Got undisclosed offshore accounts? IRS offers chance to make things right
by Lu-Ann Dominguez on February 02, 2012
People need to come in and get right with us before we find you.
We are following more leads and the risk for people who do not come in
continues to increase.
– Commissioner of Internal Revenue Douglas H. Shulman
The Offshore Voluntary Disclosure Program is being implemented for a third time in 2012, the IRS announced in January. The program may be useful for those who have undisclosed foreign accounts or assets.
Under the 2012 OVDP, taxpayers who voluntarily come forward and report their previously undisclosed foreign accounts and assets will be excused from criminal prosecution. The 2012 OVDP is similar to previous voluntary disclosure programs that ended in 2011 and in 2009 and accepted 33,000 taxpayers.
Keep in mind that the 2012 OVDP requires individuals to pay a penalty of 27.5 percent of the highest aggregate balance or value of foreign assets in the eight years prior to the disclosure. This penalty is slightly higher than the 25% penalty required in the 2011 program and the 20% penalty required in the 2009 program. Some taxpayers may be eligible for 5% and 12.5% penalties.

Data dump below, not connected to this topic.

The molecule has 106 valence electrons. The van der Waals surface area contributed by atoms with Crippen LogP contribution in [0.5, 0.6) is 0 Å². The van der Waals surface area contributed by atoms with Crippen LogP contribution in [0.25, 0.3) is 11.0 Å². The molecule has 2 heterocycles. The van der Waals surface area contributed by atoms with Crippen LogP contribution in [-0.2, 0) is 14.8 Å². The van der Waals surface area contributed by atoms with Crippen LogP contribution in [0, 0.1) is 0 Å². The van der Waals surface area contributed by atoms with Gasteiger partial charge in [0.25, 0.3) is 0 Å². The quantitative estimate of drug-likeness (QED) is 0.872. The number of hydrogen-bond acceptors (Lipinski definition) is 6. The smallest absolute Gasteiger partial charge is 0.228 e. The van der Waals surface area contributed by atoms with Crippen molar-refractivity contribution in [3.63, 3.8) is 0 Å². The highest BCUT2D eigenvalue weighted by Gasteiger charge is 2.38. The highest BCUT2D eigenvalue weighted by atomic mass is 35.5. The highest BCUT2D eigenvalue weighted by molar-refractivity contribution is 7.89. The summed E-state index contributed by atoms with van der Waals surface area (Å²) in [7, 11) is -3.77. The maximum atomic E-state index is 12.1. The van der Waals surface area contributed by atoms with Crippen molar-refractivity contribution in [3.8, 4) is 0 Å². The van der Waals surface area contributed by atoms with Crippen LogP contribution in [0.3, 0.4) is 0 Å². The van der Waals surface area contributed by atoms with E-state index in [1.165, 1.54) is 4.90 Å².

Also, participants must file all original and amended tax returns and include payment for back-taxes, and interest for up to eight years as well as paying accuracy-related and/or delinquency penalties.
Those who have undisclosed accounts or assets but don’t participate in the 2012 OVDP should be aware that the Department of Justice recently successfully prosecuted individuals with undisclosed offshore accounts.
In 2011, for example, two South Florida real estate developers received 10-year prison terms for filing false tax returns. The IRS alleged the defendants used shell corporations in the Bahamas, the British Virgin Islands, Panama, Liechtenstein, and Switzerland to seek to conceal their assets and income from the IRS.
Read more about author Lu-Ann Dominguez
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